Vidal reported that the initiation of talks on intellectual and industrial property was established as a goal, “This regards an area of great interest, such as the protection of brand names and patents.”
“I should say that the objectives we have set for the next three months, and the agenda, are fairly ambitious, in terms of new actions, accords, visits, and new talks,” she noted, adding, “This will take time, but what’s important is that it has begun.”
The Bilateral Commission was established in August last year, to provide follow up on issues related to the normalization of relations between the countries, and address short and medium term plans.
“We believe that it is a useful mechanism which was created by the joint decision of the two parties,” Vidal explained, “This is the first time Cuba and the United States have decided to provide ourselves with such a mechanism.”
The U.S. delegation was led by Ambassador Kristie Kenney, State Department Counselor, with John S. Creamer, deputy assistant secretary for the Western Hemisphere attending, as well.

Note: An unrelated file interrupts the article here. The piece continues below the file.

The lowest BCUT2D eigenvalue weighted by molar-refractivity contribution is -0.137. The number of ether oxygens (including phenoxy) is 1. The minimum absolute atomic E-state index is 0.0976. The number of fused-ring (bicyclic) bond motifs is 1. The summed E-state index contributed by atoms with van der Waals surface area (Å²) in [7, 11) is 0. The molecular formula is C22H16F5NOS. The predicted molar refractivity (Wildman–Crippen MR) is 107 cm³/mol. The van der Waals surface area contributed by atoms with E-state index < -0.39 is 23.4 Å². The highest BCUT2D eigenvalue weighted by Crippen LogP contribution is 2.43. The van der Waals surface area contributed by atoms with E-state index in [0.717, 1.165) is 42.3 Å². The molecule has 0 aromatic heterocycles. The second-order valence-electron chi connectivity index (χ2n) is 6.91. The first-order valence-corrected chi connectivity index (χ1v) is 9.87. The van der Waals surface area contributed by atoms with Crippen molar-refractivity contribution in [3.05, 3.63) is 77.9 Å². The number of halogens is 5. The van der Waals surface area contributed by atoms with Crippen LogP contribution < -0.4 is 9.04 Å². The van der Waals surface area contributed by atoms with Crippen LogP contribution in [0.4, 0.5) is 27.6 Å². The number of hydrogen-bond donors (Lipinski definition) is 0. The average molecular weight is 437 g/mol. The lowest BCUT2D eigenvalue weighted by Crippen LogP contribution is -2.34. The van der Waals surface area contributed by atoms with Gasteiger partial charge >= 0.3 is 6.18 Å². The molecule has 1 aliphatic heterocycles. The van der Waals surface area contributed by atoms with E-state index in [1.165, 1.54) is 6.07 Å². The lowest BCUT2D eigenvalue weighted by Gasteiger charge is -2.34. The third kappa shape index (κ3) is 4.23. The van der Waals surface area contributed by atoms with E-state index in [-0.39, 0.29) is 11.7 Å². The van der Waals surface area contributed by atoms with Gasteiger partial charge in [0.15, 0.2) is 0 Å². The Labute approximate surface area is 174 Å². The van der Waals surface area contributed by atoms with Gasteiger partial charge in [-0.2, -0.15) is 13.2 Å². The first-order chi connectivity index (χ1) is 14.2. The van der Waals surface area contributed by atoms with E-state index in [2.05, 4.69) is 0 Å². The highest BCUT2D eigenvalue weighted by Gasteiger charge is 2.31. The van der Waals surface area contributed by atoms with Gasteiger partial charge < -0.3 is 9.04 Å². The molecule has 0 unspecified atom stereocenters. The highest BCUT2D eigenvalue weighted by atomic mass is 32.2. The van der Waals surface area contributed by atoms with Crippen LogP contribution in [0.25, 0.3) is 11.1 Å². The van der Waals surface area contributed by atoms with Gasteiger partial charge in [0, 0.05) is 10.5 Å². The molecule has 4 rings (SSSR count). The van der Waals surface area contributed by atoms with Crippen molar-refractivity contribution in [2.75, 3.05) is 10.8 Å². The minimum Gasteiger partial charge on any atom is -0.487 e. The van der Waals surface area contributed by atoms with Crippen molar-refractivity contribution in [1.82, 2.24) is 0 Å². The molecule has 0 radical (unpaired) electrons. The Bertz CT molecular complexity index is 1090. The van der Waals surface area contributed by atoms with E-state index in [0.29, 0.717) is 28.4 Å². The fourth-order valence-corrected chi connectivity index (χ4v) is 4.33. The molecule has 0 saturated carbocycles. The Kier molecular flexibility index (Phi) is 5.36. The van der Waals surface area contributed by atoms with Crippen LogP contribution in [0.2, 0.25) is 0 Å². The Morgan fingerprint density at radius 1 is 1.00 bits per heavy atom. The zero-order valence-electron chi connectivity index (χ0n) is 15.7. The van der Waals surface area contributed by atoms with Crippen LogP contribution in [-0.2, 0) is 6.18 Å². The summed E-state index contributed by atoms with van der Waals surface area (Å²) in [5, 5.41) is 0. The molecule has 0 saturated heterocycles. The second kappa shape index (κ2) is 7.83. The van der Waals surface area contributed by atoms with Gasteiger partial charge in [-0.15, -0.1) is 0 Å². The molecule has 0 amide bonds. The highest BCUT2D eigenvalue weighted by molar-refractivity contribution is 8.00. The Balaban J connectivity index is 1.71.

According to a communiqué from the U.S. Embassy in Havana, the two governments recognized that significant steps have been taken toward greater cooperation in environmental protection, air travel, direct mail, maritime and port security, health, agriculture, educational and cultural exchanges, and regulatory issues, adding that the delegations also discussed talks on human rights and economic claims. The text stated that the United States expects to hold meetings on these issues “in the near future.”
Cuba still cannot use the dollar
Despite the most recent measures adopted by President Obama to modify some aspects of the blockade, among them authorization for Cuba to use the U.S. dollar – announced in March – international transactions in this currency have not yet been possible.